Microsoft first introduced Windows Phone 7 in February 2010. The platform launched officially with actual devices in October 2010, six months later. Microsoft has given itself another six months to ship Windows Phone 7 Mango--which it says will be available on devices starting this fall. That will put WP7 on a yearly schedule for major updates.
Microsoft's WP7 platform, solid as it is, lags the competition by a mile. Microsoft has done a commendable job of building an ecosystem behind the platform, with support from a growing number of hardware makers, network operators, and developers. Microsoft announced on Tuesday that Acer, Fujitsu, and ZTE have all committed to building WP7 smartphones, and the platform will become available in dozens more countries from a wider range of carriers.
Perhaps most impressive, the Marketplace for Windows Phone reached 18,000 applications recently. Its growth rate has been nothing short of astonishing, outpacing Research In Motion and HP/Palm's mobile app stores by a wide margin. It still, however, falls far short of the 500,000 applications in Apple's iPhone App Store and 200,000+ in Google's Android Market.
While RIM and webOS have flagged a bit in recent quarters, Android and iOS are cementing their leadership position both in terms of hardware and software. Both platforms are available on highly capable devices that are appealing to the smartphone masses. Both iOS and Android have had two significant updates since Microsoft first announced WP7, with more updates planned in the coming months.
So why, then, did Microsoft announce Mango six months before it will be available? Momentum and mindshare.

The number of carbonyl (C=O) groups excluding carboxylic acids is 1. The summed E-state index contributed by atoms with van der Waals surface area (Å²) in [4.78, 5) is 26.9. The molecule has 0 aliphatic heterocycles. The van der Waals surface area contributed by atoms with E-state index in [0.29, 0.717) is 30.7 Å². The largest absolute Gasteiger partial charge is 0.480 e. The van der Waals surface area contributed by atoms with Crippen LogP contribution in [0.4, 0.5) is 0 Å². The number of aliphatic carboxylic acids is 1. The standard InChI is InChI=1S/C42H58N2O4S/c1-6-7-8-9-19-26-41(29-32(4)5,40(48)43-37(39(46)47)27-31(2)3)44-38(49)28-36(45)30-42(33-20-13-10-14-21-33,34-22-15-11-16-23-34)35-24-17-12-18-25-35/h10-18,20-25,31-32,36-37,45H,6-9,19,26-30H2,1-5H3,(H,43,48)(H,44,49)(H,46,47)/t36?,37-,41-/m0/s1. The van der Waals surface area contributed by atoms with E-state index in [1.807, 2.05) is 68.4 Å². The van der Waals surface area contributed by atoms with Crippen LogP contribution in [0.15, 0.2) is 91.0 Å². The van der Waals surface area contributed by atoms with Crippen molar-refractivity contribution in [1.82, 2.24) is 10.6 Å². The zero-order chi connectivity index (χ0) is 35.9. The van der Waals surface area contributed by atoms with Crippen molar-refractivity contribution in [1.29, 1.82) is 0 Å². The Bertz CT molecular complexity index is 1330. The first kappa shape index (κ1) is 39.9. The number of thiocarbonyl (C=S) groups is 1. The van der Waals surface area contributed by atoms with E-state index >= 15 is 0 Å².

Microsoft had already announced a number of features in the Mango update. It previewed multitasking, IE9, SkyDrive, and other features for journalists during Mobile World Congress in February, and again during its MIX developer conference. There was no real reason for Microsoft to get up on stage a third time and provide yet another song and dance about upcoming features.
The underlying reason for Tuesday's event was the availability of the Windows Phone 7.1 SDK. The 7.1 SDK was made available to developers on Tuesday, allowing them to tap into the 500 new features that Microsoft claims Mango has stuffed inside. By whooping it up at an event in New York City's TriBeCa neighborhood, Microsoft gave itself an opportunity to remind the mobile industry that it matters, that it is there, that it isn't giving up.
Since Mango won't ship for months at the earliest, it is safe to assume that Microsoft and its hardware partners won't be announcing any new devices until Mango is available. With barely a dozen handsets running WP7--most of them aging already--Microsoft badly needs to keep everyone (not just John Q. Public) excited about WP7. To be sure, the new features in Mango are great and will go a long way toward making the platform as complete and feature rich as its competitors.
But the mobile landscape changes daily. Both Google and Apple will have introduced new platform updates by the time Mango comes out, and even RIM's BlackBerry 7 will have made its debut.
Despite all that WP7 has going for it, Microsoft's road to recovery is still a long, steep climb.
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